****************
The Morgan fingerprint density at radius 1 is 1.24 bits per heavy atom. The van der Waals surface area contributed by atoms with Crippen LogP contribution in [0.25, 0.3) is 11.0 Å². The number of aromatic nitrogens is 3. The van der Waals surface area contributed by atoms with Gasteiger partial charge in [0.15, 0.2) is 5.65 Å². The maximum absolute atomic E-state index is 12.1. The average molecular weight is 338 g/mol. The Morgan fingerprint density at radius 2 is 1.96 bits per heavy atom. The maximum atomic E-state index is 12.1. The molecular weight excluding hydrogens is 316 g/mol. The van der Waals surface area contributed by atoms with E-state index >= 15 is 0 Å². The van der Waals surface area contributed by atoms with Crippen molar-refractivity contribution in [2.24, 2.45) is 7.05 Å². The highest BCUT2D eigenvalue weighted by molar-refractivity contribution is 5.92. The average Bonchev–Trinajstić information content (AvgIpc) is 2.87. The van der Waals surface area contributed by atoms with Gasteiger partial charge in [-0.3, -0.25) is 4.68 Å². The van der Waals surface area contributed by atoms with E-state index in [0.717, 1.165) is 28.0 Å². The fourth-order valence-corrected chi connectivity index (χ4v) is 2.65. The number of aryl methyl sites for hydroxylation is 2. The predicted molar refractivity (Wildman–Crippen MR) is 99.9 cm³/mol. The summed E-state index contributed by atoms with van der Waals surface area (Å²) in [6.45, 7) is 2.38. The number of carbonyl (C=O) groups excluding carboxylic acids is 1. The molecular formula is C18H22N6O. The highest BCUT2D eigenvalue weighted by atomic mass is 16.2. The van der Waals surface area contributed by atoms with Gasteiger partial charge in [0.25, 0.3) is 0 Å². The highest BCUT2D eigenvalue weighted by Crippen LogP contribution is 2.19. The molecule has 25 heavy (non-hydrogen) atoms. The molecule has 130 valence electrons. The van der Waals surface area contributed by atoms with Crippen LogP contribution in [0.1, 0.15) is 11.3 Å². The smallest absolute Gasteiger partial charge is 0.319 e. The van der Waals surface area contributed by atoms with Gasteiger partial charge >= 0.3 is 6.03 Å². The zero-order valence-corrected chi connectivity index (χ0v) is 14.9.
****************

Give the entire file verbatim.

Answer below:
The Morgan fingerprint density at radius 1 is 1.24 bits per heavy atom. The van der Waals surface area contributed by atoms with Crippen LogP contribution in [0.25, 0.3) is 11.0 Å². The number of aromatic nitrogens is 3. The van der Waals surface area contributed by atoms with Gasteiger partial charge in [0.15, 0.2) is 5.65 Å². The maximum absolute atomic E-state index is 12.1. The average molecular weight is 338 g/mol. The Morgan fingerprint density at radius 2 is 1.96 bits per heavy atom. The maximum atomic E-state index is 12.1. The molecular weight excluding hydrogens is 316 g/mol. The van der Waals surface area contributed by atoms with E-state index >= 15 is 0 Å². The van der Waals surface area contributed by atoms with Crippen molar-refractivity contribution in [2.24, 2.45) is 7.05 Å². The highest BCUT2D eigenvalue weighted by molar-refractivity contribution is 5.92. The average Bonchev–Trinajstić information content (AvgIpc) is 2.87. The van der Waals surface area contributed by atoms with Gasteiger partial charge in [-0.3, -0.25) is 4.68 Å². The van der Waals surface area contributed by atoms with E-state index in [0.717, 1.165) is 28.0 Å². The fourth-order valence-corrected chi connectivity index (χ4v) is 2.65. The number of aryl methyl sites for hydroxylation is 2. The predicted molar refractivity (Wildman–Crippen MR) is 99.9 cm³/mol. The summed E-state index contributed by atoms with van der Waals surface area (Å²) in [6.45, 7) is 2.38. The number of carbonyl (C=O) groups excluding carboxylic acids is 1. The molecular formula is C18H22N6O. The highest BCUT2D eigenvalue weighted by atomic mass is 16.2. The van der Waals surface area contributed by atoms with Gasteiger partial charge in [0.25, 0.3) is 0 Å². The highest BCUT2D eigenvalue weighted by Crippen LogP contribution is 2.19. The molecule has 25 heavy (non-hydrogen) atoms. The molecule has 130 valence electrons. The van der Waals surface area contributed by atoms with Crippen LogP contribution in [0.1, 0.15) is 11.3 Å². The smallest absolute Gasteiger partial charge is 0.319 e. The van der Waals surface area contributed by atoms with Gasteiger partial charge >= 0.3 is 6.03 Å². The zero-order valence-corrected chi connectivity index (χ0v) is 14.9.